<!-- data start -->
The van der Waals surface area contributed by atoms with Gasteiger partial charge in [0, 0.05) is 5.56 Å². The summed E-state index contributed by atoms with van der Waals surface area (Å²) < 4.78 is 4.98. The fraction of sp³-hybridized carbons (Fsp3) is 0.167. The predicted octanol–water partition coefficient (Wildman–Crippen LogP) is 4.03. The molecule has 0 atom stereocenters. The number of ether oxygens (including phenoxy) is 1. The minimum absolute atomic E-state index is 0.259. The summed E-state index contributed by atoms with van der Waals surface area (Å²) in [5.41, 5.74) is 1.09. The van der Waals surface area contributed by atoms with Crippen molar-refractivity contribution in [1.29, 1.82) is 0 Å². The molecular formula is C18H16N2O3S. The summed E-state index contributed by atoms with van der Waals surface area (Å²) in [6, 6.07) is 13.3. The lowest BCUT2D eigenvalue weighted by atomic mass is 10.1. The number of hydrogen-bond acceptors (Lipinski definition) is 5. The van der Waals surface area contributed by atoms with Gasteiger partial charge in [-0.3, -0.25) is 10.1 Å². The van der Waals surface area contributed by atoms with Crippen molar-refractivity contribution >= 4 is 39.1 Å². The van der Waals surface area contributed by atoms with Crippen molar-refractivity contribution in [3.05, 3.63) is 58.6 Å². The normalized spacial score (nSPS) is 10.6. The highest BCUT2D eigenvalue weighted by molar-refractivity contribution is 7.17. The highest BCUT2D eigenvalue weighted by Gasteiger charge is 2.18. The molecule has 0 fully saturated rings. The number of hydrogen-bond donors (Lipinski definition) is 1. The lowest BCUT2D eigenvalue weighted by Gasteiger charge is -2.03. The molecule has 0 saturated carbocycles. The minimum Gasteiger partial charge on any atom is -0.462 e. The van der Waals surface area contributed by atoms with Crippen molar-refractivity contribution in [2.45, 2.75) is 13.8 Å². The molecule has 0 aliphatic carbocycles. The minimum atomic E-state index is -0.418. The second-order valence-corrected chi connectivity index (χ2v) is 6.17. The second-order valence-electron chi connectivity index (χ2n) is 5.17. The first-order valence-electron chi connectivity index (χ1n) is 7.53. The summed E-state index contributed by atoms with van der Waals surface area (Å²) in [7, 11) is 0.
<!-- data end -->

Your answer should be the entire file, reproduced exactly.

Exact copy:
The van der Waals surface area contributed by atoms with Gasteiger partial charge in [0, 0.05) is 5.56 Å². The summed E-state index contributed by atoms with van der Waals surface area (Å²) < 4.78 is 4.98. The fraction of sp³-hybridized carbons (Fsp3) is 0.167. The predicted octanol–water partition coefficient (Wildman–Crippen LogP) is 4.03. The molecule has 0 atom stereocenters. The number of ether oxygens (including phenoxy) is 1. The minimum absolute atomic E-state index is 0.259. The summed E-state index contributed by atoms with van der Waals surface area (Å²) in [5.41, 5.74) is 1.09. The van der Waals surface area contributed by atoms with Crippen molar-refractivity contribution in [1.29, 1.82) is 0 Å². The molecular formula is C18H16N2O3S. The summed E-state index contributed by atoms with van der Waals surface area (Å²) in [6, 6.07) is 13.3. The lowest BCUT2D eigenvalue weighted by atomic mass is 10.1. The number of hydrogen-bond acceptors (Lipinski definition) is 5. The van der Waals surface area contributed by atoms with Gasteiger partial charge in [-0.3, -0.25) is 10.1 Å². The van der Waals surface area contributed by atoms with Crippen molar-refractivity contribution >= 4 is 39.1 Å². The van der Waals surface area contributed by atoms with Crippen molar-refractivity contribution in [3.05, 3.63) is 58.6 Å². The normalized spacial score (nSPS) is 10.6. The highest BCUT2D eigenvalue weighted by molar-refractivity contribution is 7.17. The highest BCUT2D eigenvalue weighted by Gasteiger charge is 2.18. The molecule has 0 fully saturated rings. The number of hydrogen-bond donors (Lipinski definition) is 1. The lowest BCUT2D eigenvalue weighted by Gasteiger charge is -2.03. The molecule has 0 saturated carbocycles. The minimum Gasteiger partial charge on any atom is -0.462 e. The van der Waals surface area contributed by atoms with Crippen molar-refractivity contribution in [2.45, 2.75) is 13.8 Å². The molecule has 0 aliphatic carbocycles. The minimum atomic E-state index is -0.418. The second-order valence-corrected chi connectivity index (χ2v) is 6.17. The second-order valence-electron chi connectivity index (χ2n) is 5.17. The first-order valence-electron chi connectivity index (χ1n) is 7.53. The summed E-state index contributed by atoms with van der Waals surface area (Å²) in [7, 11) is 0.